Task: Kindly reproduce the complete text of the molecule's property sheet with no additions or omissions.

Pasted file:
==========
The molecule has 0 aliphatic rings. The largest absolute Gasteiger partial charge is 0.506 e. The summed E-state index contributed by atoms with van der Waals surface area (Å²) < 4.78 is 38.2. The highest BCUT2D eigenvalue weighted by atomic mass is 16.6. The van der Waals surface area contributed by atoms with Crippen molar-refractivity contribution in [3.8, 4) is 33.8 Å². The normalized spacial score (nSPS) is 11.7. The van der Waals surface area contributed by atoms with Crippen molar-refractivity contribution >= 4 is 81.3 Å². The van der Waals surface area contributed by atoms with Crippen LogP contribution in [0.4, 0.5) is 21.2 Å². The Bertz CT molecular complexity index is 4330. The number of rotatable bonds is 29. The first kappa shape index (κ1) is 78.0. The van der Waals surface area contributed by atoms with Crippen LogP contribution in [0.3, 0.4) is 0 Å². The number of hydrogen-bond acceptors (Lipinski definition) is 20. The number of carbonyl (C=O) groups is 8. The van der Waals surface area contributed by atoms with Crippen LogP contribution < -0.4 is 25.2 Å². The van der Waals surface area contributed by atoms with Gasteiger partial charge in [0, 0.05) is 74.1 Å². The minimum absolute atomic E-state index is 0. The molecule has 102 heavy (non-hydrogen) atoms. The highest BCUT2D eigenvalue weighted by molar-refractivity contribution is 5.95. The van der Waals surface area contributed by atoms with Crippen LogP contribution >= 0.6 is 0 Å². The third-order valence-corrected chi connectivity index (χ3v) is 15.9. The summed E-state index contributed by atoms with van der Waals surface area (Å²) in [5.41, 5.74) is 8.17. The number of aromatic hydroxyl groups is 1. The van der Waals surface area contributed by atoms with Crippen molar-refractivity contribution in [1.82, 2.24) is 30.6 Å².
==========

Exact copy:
The molecule has 0 aliphatic rings. The largest absolute Gasteiger partial charge is 0.506 e. The summed E-state index contributed by atoms with van der Waals surface area (Å²) < 4.78 is 38.2. The highest BCUT2D eigenvalue weighted by atomic mass is 16.6. The van der Waals surface area contributed by atoms with Crippen molar-refractivity contribution in [3.8, 4) is 33.8 Å². The normalized spacial score (nSPS) is 11.7. The van der Waals surface area contributed by atoms with Crippen molar-refractivity contribution >= 4 is 81.3 Å². The van der Waals surface area contributed by atoms with Crippen LogP contribution in [0.4, 0.5) is 21.2 Å². The Bertz CT molecular complexity index is 4330. The number of rotatable bonds is 29. The first kappa shape index (κ1) is 78.0. The van der Waals surface area contributed by atoms with Crippen LogP contribution in [0.3, 0.4) is 0 Å². The number of hydrogen-bond acceptors (Lipinski definition) is 20. The number of carbonyl (C=O) groups is 8. The van der Waals surface area contributed by atoms with Crippen LogP contribution < -0.4 is 25.2 Å². The van der Waals surface area contributed by atoms with Gasteiger partial charge in [0, 0.05) is 74.1 Å². The minimum absolute atomic E-state index is 0. The molecule has 102 heavy (non-hydrogen) atoms. The highest BCUT2D eigenvalue weighted by molar-refractivity contribution is 5.95. The van der Waals surface area contributed by atoms with Crippen LogP contribution >= 0.6 is 0 Å². The third-order valence-corrected chi connectivity index (χ3v) is 15.9. The summed E-state index contributed by atoms with van der Waals surface area (Å²) in [5.41, 5.74) is 8.17. The number of aromatic hydroxyl groups is 1. The van der Waals surface area contributed by atoms with Crippen molar-refractivity contribution in [1.82, 2.24) is 30.6 Å².